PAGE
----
Qualcomm Working On Steady Support For Linux With Snapdragon X Elite SKUs

Qualcomm Working On Steady Support For Linux With Snapdragon X Elite SKUs

In this post, I'll describe my track record in supporting Linux on laptops. Windows on Snapdragon And how it continues with the Snapdragon X Elite. You'll see what's already integrated into the mainline Linux kernel, what's pending, and what's on our roadmap. (This is a summary of our presentation “Linux with Upstream Kernel.”
On the Snapdragon X Elite Compute Platform at the Embedded Open Source Summit. (See below for details and links.)

SoCs with Windows on Snapdragon, with continued Linux support

Collaborating with Lenovo, Arm, and Linaro AArch64 Laptop GitHub project, we have built Linux support into several generations of our SoCs with Windows on Snapdragon. We've made sure you can boot Linux on many laptops powered by our previous generation SoCs. Notable models include the Lenovo Yoga C630 (Snapdragon 850), Lenovo Flex 5G (Snapdragon 8cx Gen 1), and Lenovo ThinkPad X13s (Snapdragon 8cx Gen 3).

It has been our priority to not only support Linux on our premium tier SoCs, but to support it quickly. In fact, within a day or two of publicly announcing each generation of Snapdragon 8, we've posted the initial patch set for Linux kernel support. The Snapdragon X Elite was no exception: we It was announced on October 23. of last year and posted the patch set the next day. This was the result of a lot of previously announced work to get everything up and running on Linux and Debian.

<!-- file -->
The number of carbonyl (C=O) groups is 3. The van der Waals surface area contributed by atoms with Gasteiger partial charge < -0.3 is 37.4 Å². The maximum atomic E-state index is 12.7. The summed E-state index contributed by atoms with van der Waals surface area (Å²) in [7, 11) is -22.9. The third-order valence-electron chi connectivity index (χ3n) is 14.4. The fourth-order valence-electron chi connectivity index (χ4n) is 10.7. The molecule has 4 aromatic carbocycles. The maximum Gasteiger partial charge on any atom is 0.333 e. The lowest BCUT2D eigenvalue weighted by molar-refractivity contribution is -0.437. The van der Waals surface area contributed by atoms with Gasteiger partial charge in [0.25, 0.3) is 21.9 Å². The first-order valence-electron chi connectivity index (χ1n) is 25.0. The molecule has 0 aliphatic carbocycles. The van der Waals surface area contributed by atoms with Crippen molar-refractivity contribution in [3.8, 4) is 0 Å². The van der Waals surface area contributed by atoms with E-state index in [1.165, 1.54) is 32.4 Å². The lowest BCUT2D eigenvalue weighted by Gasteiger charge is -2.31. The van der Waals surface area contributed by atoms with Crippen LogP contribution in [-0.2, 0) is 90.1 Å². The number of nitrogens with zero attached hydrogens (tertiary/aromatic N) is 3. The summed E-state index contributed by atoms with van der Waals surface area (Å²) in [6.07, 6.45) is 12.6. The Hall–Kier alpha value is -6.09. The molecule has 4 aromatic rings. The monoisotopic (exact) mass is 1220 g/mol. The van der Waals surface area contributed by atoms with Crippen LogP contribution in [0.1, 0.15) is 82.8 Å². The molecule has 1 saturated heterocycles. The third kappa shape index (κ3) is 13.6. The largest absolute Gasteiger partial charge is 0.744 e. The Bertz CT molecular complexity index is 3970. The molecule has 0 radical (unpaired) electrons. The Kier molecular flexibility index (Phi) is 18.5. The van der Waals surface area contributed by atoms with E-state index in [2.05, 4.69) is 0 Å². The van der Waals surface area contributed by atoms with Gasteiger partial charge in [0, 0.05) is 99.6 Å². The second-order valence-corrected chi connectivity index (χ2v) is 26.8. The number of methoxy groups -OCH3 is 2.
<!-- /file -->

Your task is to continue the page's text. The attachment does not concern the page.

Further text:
The Snapdragon X Elite is built around custom Qualcomm CPUs called Qualcomm Oryon, with 12 cores, clock speeds up to 3.8 GHz, and single- and dual-core boost up to 4.3 GHz. Its Qualcomm Adreno GPU offers up to 4.6 TFLOPs and its Neural Processing Unit (NPU) provides 45 TOPs for AI workloads. The SOC has received high marks for performance from reviewers. Register, Tom's Guide, Digital trends, GizmochinaAnd thurrott.com.

Boot firmware

The boot stack on the Snapdragon X Elite supports standard UEFI-based boot. Linux boots using device trees, and all standard bootloaders, including grub and system-dboot, should work out of the box. We use grub to boot into Debian, and to dual boot Windows and Debian.

We are working with the upstream communities on an open issue with UEFI-based BIOS when booting to devices. The problem is that when you have multiple device tree blobs (DTB) packed into a flashed firmware package on a device, there is no standard way to select which device tree to transfer to the kernel. OEMs typically put multiple DTBs into a firmware package to support devices with slightly different SKUs, so we're looking to address this issue. (See my colleague Elliot Berman's embedded Open Source Summit presentation on this topic. Links below.)

The image below shows the boot flow of Linux on this SoC:

(Journalist's note); Additionally, Qualcomm itself has invited developers and users to contribute to its work in a number of areas such as display, GPU, video, audio, camera, and power management, as well as the Snapdragon X Elite line. You have started your journey in Linux.

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